Fired-up speakers savaged plans for a 30-unit 55-and-older condominium building — and the state affordable housing law that would allow it to be built without meeting zoning rules — at the second public hearing session on plans for 233 Danbury Road.
“How this will destroy area homes doesn’t seem to matter!” said Robin Caruso of Conley Court.
“…This is about a developer taking advantage of the law.”
About 40 people packed the Planning and Zoning Commission’s hearing Tuesday night, Oct. 9. Of 13 who spoke, 10 were opposed.
The commission closed the hearing, but took no vote — deciding to start deliberations Oct. 23.
“This is a surreal nightmare and an insult to our family,” said Sonia DelMonico.
She lives on Danbury Road, and her parents moved into the house two doors down. Now the three-story “monstrosity” is proposed to replace the house between them.
She was among several speakers decrying the state’s 8-30g affordable housing law that allows developers to circumvent local zoning rules — and propose 30 units on three acres, where zoning calls for single family homes on two-acre lots.
“8-30g allows developers to build whatever density they want, wherever they want, as long as 30% are affordable,” she said. “Builders have the upper hand on all 8-30g applications….
“We should not allow 8-30g to take over residential Ridgefield!”
Under the state law, towns can turn down affordable projects only on “public health and safety” grounds.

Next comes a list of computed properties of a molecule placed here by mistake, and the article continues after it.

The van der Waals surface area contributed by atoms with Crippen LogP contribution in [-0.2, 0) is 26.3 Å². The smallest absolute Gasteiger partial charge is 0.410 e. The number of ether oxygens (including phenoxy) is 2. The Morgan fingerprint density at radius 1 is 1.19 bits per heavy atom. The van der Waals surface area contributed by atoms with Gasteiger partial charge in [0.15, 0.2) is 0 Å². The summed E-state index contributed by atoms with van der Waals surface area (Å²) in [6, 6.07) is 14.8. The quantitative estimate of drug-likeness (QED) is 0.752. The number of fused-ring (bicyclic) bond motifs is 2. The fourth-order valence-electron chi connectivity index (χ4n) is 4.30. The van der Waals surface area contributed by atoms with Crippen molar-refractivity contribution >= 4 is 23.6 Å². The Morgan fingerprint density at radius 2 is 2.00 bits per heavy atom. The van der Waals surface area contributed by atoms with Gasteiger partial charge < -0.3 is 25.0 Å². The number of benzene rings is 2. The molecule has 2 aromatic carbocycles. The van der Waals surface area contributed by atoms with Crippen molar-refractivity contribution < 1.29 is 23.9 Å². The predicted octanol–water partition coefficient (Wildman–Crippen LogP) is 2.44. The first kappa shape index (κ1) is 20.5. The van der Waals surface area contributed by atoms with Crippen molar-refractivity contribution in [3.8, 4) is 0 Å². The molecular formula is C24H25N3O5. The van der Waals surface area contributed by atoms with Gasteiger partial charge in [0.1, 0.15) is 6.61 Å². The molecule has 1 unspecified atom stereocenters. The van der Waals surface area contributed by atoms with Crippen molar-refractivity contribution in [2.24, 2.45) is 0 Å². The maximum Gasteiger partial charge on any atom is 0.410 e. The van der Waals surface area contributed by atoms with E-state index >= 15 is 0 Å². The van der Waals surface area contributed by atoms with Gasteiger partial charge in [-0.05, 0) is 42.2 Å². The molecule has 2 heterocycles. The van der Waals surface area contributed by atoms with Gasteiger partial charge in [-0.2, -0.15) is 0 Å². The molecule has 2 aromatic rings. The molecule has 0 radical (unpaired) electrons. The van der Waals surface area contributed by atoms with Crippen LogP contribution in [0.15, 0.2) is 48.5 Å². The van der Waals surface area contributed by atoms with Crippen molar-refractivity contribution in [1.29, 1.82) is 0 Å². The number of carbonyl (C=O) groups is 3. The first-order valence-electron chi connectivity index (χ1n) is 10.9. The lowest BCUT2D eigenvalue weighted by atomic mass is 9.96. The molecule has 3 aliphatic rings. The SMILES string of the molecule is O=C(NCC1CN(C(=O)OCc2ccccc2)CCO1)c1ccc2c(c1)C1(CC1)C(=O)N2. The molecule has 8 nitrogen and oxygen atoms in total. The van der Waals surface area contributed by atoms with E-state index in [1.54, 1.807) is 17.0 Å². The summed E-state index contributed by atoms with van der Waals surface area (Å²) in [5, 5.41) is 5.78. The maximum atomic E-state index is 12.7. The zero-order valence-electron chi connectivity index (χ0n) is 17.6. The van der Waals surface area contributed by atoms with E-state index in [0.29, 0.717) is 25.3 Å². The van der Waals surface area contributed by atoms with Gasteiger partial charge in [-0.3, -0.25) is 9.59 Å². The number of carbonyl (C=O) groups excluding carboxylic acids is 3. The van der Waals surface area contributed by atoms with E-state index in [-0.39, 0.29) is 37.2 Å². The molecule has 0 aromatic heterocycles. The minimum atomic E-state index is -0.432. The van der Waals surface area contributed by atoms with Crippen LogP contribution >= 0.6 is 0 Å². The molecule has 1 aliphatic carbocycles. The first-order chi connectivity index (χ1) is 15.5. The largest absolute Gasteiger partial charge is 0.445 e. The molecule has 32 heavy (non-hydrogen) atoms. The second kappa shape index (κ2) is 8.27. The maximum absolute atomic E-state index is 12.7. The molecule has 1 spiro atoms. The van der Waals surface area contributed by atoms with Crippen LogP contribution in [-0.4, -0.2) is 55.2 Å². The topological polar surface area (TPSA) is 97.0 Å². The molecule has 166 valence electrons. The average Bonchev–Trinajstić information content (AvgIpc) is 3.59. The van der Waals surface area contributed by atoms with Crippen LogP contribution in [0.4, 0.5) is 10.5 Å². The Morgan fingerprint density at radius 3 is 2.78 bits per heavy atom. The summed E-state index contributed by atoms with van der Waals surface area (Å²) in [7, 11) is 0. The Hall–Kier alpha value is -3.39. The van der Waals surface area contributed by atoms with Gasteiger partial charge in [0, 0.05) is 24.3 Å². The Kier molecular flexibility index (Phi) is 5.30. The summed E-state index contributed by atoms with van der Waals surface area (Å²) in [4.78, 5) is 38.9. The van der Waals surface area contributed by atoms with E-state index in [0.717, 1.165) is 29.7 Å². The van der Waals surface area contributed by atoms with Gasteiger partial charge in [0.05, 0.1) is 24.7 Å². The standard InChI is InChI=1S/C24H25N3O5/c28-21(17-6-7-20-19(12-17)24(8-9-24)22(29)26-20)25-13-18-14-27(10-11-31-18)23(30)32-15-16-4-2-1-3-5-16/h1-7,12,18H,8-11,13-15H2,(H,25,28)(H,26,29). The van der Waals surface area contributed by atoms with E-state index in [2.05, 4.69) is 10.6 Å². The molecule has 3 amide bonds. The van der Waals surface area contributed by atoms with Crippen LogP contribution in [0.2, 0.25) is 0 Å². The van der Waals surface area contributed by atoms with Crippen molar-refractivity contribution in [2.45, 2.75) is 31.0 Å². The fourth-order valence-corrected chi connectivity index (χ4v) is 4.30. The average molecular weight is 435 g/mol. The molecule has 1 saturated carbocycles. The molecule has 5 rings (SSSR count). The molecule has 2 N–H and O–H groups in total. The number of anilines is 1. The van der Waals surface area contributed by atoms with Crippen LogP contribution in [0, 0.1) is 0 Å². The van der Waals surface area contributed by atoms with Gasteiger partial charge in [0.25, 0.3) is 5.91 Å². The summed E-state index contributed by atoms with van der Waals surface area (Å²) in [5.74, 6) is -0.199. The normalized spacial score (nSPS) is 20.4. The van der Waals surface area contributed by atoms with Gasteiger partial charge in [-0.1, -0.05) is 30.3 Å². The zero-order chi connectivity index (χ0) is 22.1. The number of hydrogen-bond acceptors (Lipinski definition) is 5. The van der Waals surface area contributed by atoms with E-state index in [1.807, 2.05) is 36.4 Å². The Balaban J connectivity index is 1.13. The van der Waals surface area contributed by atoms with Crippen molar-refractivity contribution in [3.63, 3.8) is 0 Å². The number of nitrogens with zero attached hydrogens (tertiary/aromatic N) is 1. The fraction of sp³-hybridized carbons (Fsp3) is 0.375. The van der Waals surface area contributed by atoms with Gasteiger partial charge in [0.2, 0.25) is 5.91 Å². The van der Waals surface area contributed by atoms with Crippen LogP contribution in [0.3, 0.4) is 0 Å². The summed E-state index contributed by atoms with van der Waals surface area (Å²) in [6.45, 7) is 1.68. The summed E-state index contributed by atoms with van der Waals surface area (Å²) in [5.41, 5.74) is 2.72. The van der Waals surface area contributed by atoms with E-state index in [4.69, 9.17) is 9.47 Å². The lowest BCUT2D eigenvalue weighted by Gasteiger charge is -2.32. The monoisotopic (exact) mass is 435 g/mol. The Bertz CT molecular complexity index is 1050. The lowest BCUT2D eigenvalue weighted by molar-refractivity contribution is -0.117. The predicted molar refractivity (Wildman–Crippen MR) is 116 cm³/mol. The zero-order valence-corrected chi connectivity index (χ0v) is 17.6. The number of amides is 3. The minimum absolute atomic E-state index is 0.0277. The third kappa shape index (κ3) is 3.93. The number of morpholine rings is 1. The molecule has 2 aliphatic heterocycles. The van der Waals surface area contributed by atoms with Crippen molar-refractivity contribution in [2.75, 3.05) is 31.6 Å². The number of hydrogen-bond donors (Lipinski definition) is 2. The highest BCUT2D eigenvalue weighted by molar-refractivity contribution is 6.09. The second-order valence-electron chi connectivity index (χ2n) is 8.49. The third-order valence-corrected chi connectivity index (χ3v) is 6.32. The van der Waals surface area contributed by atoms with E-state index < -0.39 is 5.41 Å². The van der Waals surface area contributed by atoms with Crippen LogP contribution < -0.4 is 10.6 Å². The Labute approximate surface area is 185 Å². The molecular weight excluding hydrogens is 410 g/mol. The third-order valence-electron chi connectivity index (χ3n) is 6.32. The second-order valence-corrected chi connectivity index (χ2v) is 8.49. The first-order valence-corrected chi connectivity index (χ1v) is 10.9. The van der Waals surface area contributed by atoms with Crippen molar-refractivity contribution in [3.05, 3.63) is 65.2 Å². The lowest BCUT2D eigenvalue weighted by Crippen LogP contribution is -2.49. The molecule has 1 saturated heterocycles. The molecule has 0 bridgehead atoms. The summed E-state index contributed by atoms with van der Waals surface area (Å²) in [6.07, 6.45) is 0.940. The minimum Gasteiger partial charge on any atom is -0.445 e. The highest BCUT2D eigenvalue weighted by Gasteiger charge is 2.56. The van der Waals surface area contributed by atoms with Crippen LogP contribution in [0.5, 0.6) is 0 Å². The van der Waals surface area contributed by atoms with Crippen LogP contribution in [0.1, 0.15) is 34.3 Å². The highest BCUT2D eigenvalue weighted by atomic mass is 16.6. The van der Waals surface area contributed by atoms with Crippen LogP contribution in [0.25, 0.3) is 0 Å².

“There is an obvious public safety concern,” DelMonico said. “WIll fire trucks and ambulances be unable to safely enter and leave? Will they back out onto Route 35?”
She invoked Route 35’s traffic.
“The traffic issue is not during the rush hour when cars are crawling along, it’s when they’re going 55,” she said.
“This will not be safe or convenient,” she said. ”…If it’s inconvenient when you’re driving, it’s not safe.”
Three speakers were supportive. John Noonan spoke glowingly of the developers, who also built the 77 Sunset Lane project where he lives.
Parks and Recreation Commission chairman Phil Kearns welcomed plans for walking paths that would connect with the Recreation Center property.
Another speaker said taxes form the senior housing would benefit the town.
Attorney Bob Jewell told opponents their problem wasn’t his clients’ project, but a state legislature dominated by urban politicians who opposed suburban efforts to modify 8-30g.
“The cities don’t care. We are out-voted,” Jewell said. “Your argument is with the state.”
“We all understand the frustration the neighbors feel,” said Planning and Zoning Commission chairwoman Rebecca Mucchetti. “…You understand some of the constraints we face.”
The 8-30g project doesn’t ignore all regulations.
“It meets height. It meets the setbacks. It doesn’t meet density,” Mucchetti said. “We’re doing what we can with what the state has given us to work with.”